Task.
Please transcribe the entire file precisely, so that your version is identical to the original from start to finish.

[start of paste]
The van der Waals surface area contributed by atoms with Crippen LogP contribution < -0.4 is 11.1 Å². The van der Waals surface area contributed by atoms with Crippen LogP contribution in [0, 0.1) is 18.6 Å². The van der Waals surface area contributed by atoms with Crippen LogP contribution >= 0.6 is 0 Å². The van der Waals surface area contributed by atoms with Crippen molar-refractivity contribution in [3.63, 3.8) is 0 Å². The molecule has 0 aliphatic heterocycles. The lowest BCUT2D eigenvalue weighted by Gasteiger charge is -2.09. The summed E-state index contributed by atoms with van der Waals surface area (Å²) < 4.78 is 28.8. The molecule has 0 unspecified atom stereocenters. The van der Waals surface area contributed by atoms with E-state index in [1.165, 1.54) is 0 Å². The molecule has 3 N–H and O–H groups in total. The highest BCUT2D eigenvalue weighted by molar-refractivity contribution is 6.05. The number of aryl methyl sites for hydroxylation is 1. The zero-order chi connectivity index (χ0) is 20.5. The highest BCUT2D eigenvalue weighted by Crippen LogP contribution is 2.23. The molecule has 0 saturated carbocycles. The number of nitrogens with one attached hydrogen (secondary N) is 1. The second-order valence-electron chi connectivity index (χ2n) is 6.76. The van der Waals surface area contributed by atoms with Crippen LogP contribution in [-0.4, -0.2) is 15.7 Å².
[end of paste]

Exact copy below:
The van der Waals surface area contributed by atoms with Crippen LogP contribution < -0.4 is 11.1 Å². The van der Waals surface area contributed by atoms with Crippen LogP contribution in [0, 0.1) is 18.6 Å². The van der Waals surface area contributed by atoms with Crippen LogP contribution >= 0.6 is 0 Å². The van der Waals surface area contributed by atoms with Crippen molar-refractivity contribution in [3.63, 3.8) is 0 Å². The molecule has 0 aliphatic heterocycles. The lowest BCUT2D eigenvalue weighted by Gasteiger charge is -2.09. The summed E-state index contributed by atoms with van der Waals surface area (Å²) < 4.78 is 28.8. The molecule has 0 unspecified atom stereocenters. The van der Waals surface area contributed by atoms with E-state index in [1.165, 1.54) is 0 Å². The molecule has 3 N–H and O–H groups in total. The highest BCUT2D eigenvalue weighted by molar-refractivity contribution is 6.05. The number of aryl methyl sites for hydroxylation is 1. The zero-order chi connectivity index (χ0) is 20.5. The highest BCUT2D eigenvalue weighted by Crippen LogP contribution is 2.23. The molecule has 0 saturated carbocycles. The number of nitrogens with one attached hydrogen (secondary N) is 1. The second-order valence-electron chi connectivity index (χ2n) is 6.76. The van der Waals surface area contributed by atoms with Crippen LogP contribution in [-0.4, -0.2) is 15.7 Å².